FTX founder Sam Bankman-Fried is to be released on bail, as ruled by a New York federal judge on Wednesday.
The bail deal, as orchestrated by federal prosecutors and Bankman Fried’s defense attorneys, will see the former billionaire post a $250 million bond and be required to stay at his parents’ home in Palo Alto, California.
No Prison for SBF?
According to Assistant U.S. Attorney Nicolas Roos, Bankman-Fried was responsible for perpetrating a “fraud of epic proportions.” However, he chose to allow for bail given that Bankman-Fried opted to waive extradition.
The bail terms are strict. Besides his monetary penalty, Bankman-Fried will have to wear an electronic monitoring bracelet, and be disallowed from leaving th Northern District of California. Judge Gabriel Gorenstein added that Bankman-Fried would require “strict” supervision during his stay.
He will also have to submit to mental health counseling. The ex-CEO has previously claimed to be depressed and “sad” for an extended period of time and required medication to cope.
The $250 million payment, which prosecutors call the “largest ever pretrial bond, is a big step up from the $100,000 Bankman-Fried claimed he’d had left in his account in November. On the other hand, it pales in comparison to the $10 billion shortfall his company had on customer deposits last month, which ultimately drove it to bankruptcy.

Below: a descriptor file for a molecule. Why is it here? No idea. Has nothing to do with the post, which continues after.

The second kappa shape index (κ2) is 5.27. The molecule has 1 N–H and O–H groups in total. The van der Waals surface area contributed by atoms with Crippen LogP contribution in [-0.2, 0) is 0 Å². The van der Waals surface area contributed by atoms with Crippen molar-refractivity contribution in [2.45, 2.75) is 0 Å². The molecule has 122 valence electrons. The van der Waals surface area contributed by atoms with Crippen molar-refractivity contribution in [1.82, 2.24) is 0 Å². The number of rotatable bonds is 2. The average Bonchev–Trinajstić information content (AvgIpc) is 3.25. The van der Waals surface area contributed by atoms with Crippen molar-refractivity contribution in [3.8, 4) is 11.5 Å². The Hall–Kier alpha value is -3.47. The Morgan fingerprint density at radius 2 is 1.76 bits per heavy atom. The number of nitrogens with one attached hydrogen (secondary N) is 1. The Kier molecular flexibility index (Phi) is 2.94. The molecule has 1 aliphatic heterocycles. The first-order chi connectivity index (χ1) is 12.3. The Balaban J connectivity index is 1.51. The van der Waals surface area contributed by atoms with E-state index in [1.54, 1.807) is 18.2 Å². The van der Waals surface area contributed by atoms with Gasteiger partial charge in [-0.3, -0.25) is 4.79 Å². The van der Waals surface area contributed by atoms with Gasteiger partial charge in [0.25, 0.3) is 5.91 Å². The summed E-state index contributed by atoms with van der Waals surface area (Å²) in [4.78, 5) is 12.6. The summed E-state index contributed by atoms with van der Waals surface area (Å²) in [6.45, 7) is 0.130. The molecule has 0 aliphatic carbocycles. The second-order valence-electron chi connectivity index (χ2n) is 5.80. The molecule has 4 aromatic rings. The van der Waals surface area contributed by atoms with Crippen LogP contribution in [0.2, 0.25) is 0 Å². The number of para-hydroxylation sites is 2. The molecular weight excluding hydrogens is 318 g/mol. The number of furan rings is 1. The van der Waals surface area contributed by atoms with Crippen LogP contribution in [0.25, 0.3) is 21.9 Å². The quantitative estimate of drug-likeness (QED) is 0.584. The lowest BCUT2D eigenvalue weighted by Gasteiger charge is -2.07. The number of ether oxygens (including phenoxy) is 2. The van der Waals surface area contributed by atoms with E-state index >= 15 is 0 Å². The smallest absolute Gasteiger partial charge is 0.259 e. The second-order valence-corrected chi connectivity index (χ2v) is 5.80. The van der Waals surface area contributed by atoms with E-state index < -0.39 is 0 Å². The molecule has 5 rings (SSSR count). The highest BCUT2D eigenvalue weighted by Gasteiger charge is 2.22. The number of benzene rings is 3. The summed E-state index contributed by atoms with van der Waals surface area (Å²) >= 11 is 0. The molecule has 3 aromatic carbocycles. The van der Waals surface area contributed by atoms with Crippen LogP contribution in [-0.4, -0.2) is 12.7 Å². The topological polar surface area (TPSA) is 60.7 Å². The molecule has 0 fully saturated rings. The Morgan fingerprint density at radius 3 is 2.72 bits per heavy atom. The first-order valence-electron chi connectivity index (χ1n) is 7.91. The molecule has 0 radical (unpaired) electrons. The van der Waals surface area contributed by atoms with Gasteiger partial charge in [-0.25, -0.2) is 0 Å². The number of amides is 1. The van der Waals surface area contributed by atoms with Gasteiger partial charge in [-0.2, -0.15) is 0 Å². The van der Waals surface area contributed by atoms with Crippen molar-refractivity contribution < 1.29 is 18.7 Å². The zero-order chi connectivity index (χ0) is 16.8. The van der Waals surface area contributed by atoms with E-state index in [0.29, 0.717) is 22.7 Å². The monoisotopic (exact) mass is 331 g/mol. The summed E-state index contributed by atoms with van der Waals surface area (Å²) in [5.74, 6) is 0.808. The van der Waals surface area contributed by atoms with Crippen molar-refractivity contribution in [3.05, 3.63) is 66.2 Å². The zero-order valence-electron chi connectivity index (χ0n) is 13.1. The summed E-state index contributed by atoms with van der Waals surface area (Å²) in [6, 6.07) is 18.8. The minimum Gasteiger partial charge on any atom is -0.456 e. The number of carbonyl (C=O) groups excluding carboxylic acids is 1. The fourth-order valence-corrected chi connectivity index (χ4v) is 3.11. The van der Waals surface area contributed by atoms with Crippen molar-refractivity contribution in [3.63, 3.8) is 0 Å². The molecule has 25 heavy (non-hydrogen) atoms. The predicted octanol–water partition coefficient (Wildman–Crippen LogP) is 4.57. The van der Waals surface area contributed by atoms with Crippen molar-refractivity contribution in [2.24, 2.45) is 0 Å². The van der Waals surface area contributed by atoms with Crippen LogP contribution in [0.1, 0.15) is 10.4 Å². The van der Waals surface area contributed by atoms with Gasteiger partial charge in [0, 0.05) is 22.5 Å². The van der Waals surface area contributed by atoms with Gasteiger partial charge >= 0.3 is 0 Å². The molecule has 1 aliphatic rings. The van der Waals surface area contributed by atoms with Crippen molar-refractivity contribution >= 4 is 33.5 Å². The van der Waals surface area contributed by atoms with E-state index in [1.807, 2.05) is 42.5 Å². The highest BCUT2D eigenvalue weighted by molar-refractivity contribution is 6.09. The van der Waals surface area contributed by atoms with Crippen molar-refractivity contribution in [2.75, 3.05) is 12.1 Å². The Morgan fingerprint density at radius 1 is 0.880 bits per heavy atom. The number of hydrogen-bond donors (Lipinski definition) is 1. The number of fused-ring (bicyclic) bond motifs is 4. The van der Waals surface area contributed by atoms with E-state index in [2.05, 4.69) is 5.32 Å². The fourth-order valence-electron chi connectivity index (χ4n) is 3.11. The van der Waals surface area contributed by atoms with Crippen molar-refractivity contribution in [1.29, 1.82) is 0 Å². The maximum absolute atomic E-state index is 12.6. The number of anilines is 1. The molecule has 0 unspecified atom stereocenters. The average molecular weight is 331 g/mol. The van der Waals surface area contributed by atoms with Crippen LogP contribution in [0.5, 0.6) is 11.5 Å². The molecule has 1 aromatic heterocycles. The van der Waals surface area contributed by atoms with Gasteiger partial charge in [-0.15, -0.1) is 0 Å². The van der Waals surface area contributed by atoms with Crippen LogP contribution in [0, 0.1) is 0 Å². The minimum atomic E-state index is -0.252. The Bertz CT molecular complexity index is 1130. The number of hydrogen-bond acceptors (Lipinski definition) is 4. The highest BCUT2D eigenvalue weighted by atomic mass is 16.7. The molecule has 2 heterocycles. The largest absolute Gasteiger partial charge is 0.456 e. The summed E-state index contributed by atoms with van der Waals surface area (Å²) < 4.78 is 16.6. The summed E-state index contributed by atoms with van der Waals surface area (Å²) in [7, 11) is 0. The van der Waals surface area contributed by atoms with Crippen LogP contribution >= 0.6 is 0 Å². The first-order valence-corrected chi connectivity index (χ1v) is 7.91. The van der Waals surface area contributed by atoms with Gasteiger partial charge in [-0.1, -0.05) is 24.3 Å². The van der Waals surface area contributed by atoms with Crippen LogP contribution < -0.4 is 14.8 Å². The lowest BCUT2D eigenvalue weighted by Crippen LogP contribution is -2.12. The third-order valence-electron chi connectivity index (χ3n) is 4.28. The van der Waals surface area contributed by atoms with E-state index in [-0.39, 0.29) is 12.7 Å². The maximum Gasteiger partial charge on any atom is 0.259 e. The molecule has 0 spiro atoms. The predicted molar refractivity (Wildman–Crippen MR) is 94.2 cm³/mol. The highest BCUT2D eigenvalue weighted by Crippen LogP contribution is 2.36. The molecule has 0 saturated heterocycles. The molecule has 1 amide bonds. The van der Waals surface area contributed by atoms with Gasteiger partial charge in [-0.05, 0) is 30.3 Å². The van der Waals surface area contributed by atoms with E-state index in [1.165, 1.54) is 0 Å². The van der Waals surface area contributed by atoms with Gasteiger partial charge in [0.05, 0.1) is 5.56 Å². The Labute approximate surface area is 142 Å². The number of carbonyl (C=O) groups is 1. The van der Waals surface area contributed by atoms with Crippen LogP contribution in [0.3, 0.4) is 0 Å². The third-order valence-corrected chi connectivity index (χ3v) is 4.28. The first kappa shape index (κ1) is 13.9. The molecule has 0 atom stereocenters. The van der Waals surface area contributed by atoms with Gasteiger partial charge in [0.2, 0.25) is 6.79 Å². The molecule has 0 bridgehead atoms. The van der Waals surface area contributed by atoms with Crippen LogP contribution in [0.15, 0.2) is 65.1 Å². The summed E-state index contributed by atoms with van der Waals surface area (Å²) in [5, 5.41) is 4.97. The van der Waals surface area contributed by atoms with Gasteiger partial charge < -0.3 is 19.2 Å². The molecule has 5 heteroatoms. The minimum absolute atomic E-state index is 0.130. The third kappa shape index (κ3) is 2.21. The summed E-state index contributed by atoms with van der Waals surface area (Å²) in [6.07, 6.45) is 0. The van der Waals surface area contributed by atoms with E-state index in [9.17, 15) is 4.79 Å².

Bankman-Fried’s parents, both of whom are Stanford law professors, were present in the courtroom on Thursday. They will be required to post equity in their home for partial satisfaction of bail conditions.
Finally, the former FTX boss will be prevented from taking out any new lines of credit while he awaits trial.
FTX Executives Plead Guilty
On Thursday, FTX co-founder Gary Wang and Alameda Research former CEO Caroline Ellison pled guilty to various forms of fraud, including securities fraud and money laundering, as part of a multi-year scheme involving Sam Bankman-Fried. Reports suggest they each face 50 years and 110 years in prison, respectively.
Gary Wang reportedely engineered a backdoor into FTX’s accounting system that allowed FTX to siphon money off to Alameda. FTX’s bankruptcy lawyer, John Ray, later confirmed that Alemeda used FTX clients’ funds for margin trading, and lost tremendous money in the process.
The trading desk was also exempt from FTX’s auto-liquidation engine – a trading advantage Bitcoin billionaire Michael Saylor referred to as “god mode.”